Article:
As you are likely aware, deer are in fact ungulates. There are lots of deer here. Thick as bunny rats in the wee field outside of our little “temporary quarters” cottage many times of the day.

An unrelated, but undeniably complicating factor; Dora also damn near refuses to go potty on leash.

Perhaps you can see my dilemma.

As chronicled in the previous several posts, we recently undertook two cross country road trips from Arizona to the Northwoods of Wisconsin. This, under the auspices of relocating… again. I do think this move is for the better. For what that is worth.

Anyway. We arrived Thursday afternoon, and as noted in the most recent update, discovered that Dora, (you remember Dora), had some issues. Thankfully one of the recommended veterinarians in town was able to see her the next day. The top recommended was not “accepting any new patients” as they were currently booked nearly a month out. I was quite satisfied with the vet experience though, and mine is a pretty high bar, having been set by an exceptional vet in Fairbanks years ago, but that is another story.

There are also ticks here, and the ruthless and accompanying Lyme disease. So, I was happy to get that attended to as well and both dogs are on the new vet’s recommended treatment, which is good, because the next day I found a tick on Dora. Of course.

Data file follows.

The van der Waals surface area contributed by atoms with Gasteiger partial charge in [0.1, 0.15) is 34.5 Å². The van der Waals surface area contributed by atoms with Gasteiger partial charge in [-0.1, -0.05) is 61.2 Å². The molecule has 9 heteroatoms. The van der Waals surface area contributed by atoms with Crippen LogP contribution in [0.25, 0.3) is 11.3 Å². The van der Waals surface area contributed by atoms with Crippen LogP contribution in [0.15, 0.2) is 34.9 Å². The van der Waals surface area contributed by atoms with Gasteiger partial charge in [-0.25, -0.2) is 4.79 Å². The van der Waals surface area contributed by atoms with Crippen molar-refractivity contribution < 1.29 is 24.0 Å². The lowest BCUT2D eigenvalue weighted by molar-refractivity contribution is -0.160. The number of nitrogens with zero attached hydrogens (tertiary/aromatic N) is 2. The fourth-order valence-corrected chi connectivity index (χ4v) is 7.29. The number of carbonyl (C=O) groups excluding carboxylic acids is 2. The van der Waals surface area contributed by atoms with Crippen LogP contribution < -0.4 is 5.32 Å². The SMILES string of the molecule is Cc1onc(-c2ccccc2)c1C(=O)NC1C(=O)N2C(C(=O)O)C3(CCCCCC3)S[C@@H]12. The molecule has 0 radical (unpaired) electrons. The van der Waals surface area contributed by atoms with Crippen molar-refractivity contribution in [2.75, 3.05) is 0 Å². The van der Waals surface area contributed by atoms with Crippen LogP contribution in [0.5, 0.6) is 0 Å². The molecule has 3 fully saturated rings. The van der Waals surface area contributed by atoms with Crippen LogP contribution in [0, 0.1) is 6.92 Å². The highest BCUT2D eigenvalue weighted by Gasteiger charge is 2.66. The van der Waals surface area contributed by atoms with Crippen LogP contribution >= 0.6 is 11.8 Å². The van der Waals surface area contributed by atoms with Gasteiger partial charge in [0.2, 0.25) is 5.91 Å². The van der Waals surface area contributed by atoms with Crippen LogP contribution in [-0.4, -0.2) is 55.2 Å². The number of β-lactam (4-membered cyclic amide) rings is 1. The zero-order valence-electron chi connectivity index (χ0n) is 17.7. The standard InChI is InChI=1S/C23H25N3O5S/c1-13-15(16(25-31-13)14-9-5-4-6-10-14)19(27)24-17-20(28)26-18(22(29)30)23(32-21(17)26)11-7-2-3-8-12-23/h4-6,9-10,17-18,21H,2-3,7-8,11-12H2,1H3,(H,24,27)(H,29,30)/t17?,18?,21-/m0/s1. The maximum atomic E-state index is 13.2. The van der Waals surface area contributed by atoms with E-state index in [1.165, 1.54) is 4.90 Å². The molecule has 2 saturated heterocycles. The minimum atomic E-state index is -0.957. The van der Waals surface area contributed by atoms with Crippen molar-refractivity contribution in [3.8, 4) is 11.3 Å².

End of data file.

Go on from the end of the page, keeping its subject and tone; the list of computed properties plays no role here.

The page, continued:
So tonight, having just returned from the hospital (I will get to that part in a bit), I dropped the tail gate to let the dogs out of the truck, making sure that the Boy was not in their immediate trajectory. He says “Doda” and so I look around and poof, vanished. Must have been a deer. In fact, three just wandered into view as I write this. Scratch that, four. Thankfully, she returned not long after, but of course wet and slightly muddy from crashing headlong through the woods and nearby marsh. Probably should do another tick check.

So, trying to get the Boy fed, a bit late, and get the Dogs fed, including Dora’s meds. Having to stop the dogs mid-meal to make sure that the Boy got to do his part; he likes to help feed them, which really is great. Mid-meal, he noted that I did not request his help and started screaming “my, my, my”. Sigh.

Anyway, thankfully he went down easy and I was able to get the dogs all leashed up and take them out for nature. Almost immediately the neighbor’s dog started bark/yapping, which distracted the dogs and wholly precluded my intention, and I feared might wake the Boy. Also, when I left for the hospital (I will get to that part in a bit), we had no neighbors. Yap dog or otherwise. Sigh.